Social Resilience and Equity in the Heart of Cleveland
Editor’s note: This project will be featured at the first national conference on resilience in the built environment taking place November 7 and 8 in Cleveland. Join BuildingGreen, the International Living Future Institute, and the Resilient Design Institute there for Building Resilience 2019. Building Resilience 2019 will focus exclusively on how to create more resilient buildings and communities. Conference attendees will have opportunities to participate actively in professionally facilitated, outcome-focused working sessions. Learn more at buildingresilience.living-future.org.
Never underestimate the power of a single building to change a whole community.
That’s the message of Matthew Gray, chief of sustainability for the City of Cleveland. Gray is referring to a specific project in the Hough (pronounced “huff”) neighborhood of Midtown—the LEED Platinum-certified University Hospitals Rainbow Center for Women and Children, designed by Moody Nolan. “This neighborhood in transition is at a critical point,” he told BuildingGreen. A “leading-edge” building like this, he said, is a vital part of the neighborhood “transforming itself to lead with resilience and connectivity.”
A healthy community
As a healthcare facility, the Rainbow Center’s first priority is its patients. It offers a unique wellness model that connects women and children with myriad related resources beyond primary medical care. These resources include onsite access to dietitians, a vision clinic, dental services, a pharmacy, financial planning, utility assistance, and legal services (for example, to help parents whose children have been exposed to lead). University Hospitals even tapped a local grocery chain, Dave’s Supermarket, to attract it to the neighborhood so that patients would have next-door access to fresh food as well as a cooking classroom. A food bank distributes free produce once a week.
University Hospitals works with more than 35 local organizations to achieve all this, even convincing the transit authority to re-route one of its lines to drop patients off closer to the center.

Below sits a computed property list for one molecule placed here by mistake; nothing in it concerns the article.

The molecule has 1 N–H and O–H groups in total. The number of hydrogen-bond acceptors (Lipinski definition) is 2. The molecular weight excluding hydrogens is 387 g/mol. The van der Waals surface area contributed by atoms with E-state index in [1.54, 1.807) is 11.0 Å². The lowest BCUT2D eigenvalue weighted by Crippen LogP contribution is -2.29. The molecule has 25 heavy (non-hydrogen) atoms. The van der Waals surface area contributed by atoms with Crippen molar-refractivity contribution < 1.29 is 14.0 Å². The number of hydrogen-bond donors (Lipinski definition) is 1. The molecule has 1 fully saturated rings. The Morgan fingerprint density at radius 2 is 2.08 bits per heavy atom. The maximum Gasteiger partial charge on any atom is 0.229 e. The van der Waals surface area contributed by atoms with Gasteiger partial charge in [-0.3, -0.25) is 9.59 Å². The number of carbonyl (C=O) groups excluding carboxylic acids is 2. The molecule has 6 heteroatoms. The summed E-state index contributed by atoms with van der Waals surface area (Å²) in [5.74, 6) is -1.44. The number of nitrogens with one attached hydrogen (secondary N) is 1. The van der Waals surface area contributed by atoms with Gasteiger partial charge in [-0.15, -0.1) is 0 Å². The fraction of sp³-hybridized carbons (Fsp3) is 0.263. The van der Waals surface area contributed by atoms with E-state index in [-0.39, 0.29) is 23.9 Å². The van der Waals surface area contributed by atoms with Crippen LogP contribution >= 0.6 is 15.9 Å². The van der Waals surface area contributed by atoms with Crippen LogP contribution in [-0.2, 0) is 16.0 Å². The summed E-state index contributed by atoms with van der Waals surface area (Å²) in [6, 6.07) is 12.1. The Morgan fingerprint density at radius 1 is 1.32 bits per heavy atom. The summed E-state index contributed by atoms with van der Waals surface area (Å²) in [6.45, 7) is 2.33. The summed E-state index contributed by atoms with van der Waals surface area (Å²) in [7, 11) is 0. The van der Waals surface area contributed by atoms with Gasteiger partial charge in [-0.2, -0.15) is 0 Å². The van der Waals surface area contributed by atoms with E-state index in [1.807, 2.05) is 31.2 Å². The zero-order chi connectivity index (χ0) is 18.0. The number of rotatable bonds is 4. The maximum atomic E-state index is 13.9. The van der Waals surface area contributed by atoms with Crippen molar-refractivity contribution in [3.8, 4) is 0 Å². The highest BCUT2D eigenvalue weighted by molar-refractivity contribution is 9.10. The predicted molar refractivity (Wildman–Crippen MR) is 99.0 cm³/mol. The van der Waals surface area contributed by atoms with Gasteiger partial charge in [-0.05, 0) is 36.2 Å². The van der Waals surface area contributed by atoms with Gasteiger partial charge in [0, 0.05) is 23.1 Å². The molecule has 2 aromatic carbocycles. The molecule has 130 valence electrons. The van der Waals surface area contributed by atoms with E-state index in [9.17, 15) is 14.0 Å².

Beyond meeting the holistic needs of individual patients, the goal was “to make the center building itself part of a healthy community,” said Aparna Bole, M.D., division chief of general academic pediatrics & adolescent medicine at University Hospitals. “It’s some about the physical infrastructure”—like energy efficiency, bike storage, passive solar design, multimodal transportation, and onsite solar panels that provide half of the building’s electricity—“but also about the social fabric.”
Just as the holistic healthcare model of the center expands naturally into public health goals, like reducing Cleveland’s staggering infant mortality rate (14.9 per 1,000 births), so do the building’s sustainability and resilience features expand to the entire community. The approach fits in with the city’s neighborhood-by-neighborhood resilience strategy, according to Gray. Rather than one-size-fits-all city-wide model, the city’s resilience plan differs according to each community’s needs.
And the Rainbow Center is meeting the very particular needs of Hough, says Bole. But that doesn’t mean the ideas can’t be implemented in other communities. “I think that the model of designing programs that are responsive to community needs … those concepts are replicable.”
Aside from furthering physical resilience with features like walkability, bikeability, and transit access, the Rainbow Center furthers social resilience, says Bole. “I think that resilience is about preserving well-being even amid stress, and the net of social capital is part of that,” she told BuildingGreen. “The social net is stronger if we know one another and share information.”
Healing a racist legacy
“This is an important stake in the ground,” said Bole, who added that some stakeholders were initially skeptical about the site of the new center, which is located amid vacant land and small industrial properties. But it’s also close to the residential areas the center is targeting. “It’s a statement that we really believe in investing in this transitional zone,” she said—because it’s time to make up for historical inequities than have resulted in disinvestment and blight.
Bole said it’s important to note that the center, with 17,000 patients, has a much larger catchment area than the Hough neighborhood itself. “Our services touch families from all over the region,” she said. Attracting this large patient base can play an important role in increasing neighborhood viability.
“Hough is infamous as one of the spots for race riots 50 years ago,” Bole said. “Cleveland is famously segregated.” (Hough is primarily African American.) She added that discrepancies in health outcomes between blacks and whites reflect this legacy of segregation in housing. “This economic transition can really be inclusive and just, and build wealth that’s sustainable for the residents who’ve always been here. Those health disparities are crises. Investing in resilience-building in this neighborhood is really important.”
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Correction: This article was updated to reflect a corrected infant mortality rate. It is not 14.9% but 14.9 per 1,000 births.
Originally published September 27, 2019 Updated October 7, 2019 Permalink